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Member Since 14 Feb 2007
Offline Last Active Today, 08:39 AM

Posts I've Made

In Topic: What is faster cbuffer or data textures for MVP matrices?

Yesterday, 10:09 PM

In D3D11, you don't have to use VTF; you can use a regular Buffer object (like for vertices) and bind it to a texture slot (tbuffer type in the HLSL code).

If using instancing, you can't use multiple cbuffers (as all resources have to be the same for every instance), so tbuffers are the obvious choice.
If not using instancing, the overhead of updating a cbuffers probably dwarfs the cost of copying 2 to 48 bytes, so I don't imagine that updating cbuffers with indices instead of matrices will be a useful optimization.

With instancing, you could also put the matrix array in a cbuffer rather than a tbuffer, but I would guess this will be non-optimal.
Cbuffers are optimised assuming that every pixel/vertex will require every bit of data in the cbuffer, and older cards may not support array indexing (= may implement it as a huge nested if/elseif chain...).
Tbuffers and textures are optimised assuming that different vertices/pixels will need different subsets of the data, but that there may be some spatial locality that a cache would help with. They're implemented using the fetch hardware, so you know that array indexing will work, but also that it will be performing an actual (cached) memory request (whereas perhaps cbuffer data may have been pre-fetched into registers - wasting a huge number of them).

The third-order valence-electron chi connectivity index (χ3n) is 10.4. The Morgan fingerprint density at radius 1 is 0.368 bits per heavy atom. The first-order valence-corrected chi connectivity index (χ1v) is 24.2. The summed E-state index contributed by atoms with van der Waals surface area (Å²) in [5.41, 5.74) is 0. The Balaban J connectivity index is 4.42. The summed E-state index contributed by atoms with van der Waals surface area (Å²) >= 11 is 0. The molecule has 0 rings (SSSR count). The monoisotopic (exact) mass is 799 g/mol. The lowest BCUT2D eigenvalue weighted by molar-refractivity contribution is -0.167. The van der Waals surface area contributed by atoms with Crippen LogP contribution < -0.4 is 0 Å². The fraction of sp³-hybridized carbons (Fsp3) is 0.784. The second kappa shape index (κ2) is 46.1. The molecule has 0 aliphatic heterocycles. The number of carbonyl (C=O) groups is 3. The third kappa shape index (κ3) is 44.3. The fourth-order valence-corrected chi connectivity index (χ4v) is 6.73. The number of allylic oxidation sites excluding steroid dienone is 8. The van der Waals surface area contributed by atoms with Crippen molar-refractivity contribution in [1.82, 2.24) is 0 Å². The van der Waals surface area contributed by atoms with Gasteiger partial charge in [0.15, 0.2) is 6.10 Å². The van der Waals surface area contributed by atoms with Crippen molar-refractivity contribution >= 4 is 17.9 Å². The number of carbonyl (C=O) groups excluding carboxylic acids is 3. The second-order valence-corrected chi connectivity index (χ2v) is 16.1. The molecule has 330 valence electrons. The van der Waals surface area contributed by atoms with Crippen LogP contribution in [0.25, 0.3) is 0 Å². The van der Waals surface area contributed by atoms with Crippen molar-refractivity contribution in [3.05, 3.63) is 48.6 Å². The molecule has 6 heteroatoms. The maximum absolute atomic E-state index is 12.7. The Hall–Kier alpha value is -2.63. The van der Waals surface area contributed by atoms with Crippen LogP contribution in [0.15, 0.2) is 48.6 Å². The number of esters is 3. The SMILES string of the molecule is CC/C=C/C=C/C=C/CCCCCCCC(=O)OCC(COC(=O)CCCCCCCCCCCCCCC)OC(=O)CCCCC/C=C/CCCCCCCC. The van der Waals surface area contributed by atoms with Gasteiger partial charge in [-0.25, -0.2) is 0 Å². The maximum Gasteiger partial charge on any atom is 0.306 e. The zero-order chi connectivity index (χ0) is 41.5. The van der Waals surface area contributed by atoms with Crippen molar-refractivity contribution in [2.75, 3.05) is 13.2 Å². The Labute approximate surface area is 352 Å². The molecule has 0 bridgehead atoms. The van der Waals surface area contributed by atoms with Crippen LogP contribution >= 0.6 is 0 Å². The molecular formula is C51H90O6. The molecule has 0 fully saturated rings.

Lastly, you can put the matrix data into a vertex buffer and bind it to an Input Assembler slot, where the vertex layout / vertex declaration is responsible for defining how it is fetched for the vertex shader.
In D3D9, this is probably the best approach, as VTF was either slow and limited, or entirely unsupported back then. In D3D11, it's probably faster to define your own tbuffer and do the fetch yourself using SV_InsanceID.

In Topic: Occlusion Culling - Combine OctTree with CHC algorithm?

17 December 2014 - 07:11 PM

What would be some good alternatives, preferably with being able to keep the OctTree, for dynamic scenes?

That's a good question!  I just wanted to point out the inevitable GPU sync points involved in CPU-read-back techniques.


Obviously the best performance will be with precomputed techniques and static scenes...


For dynamic scenes, many engines are using depth occlusion queries, but entirely on the CPU-side to avoid the GPU-sync issues.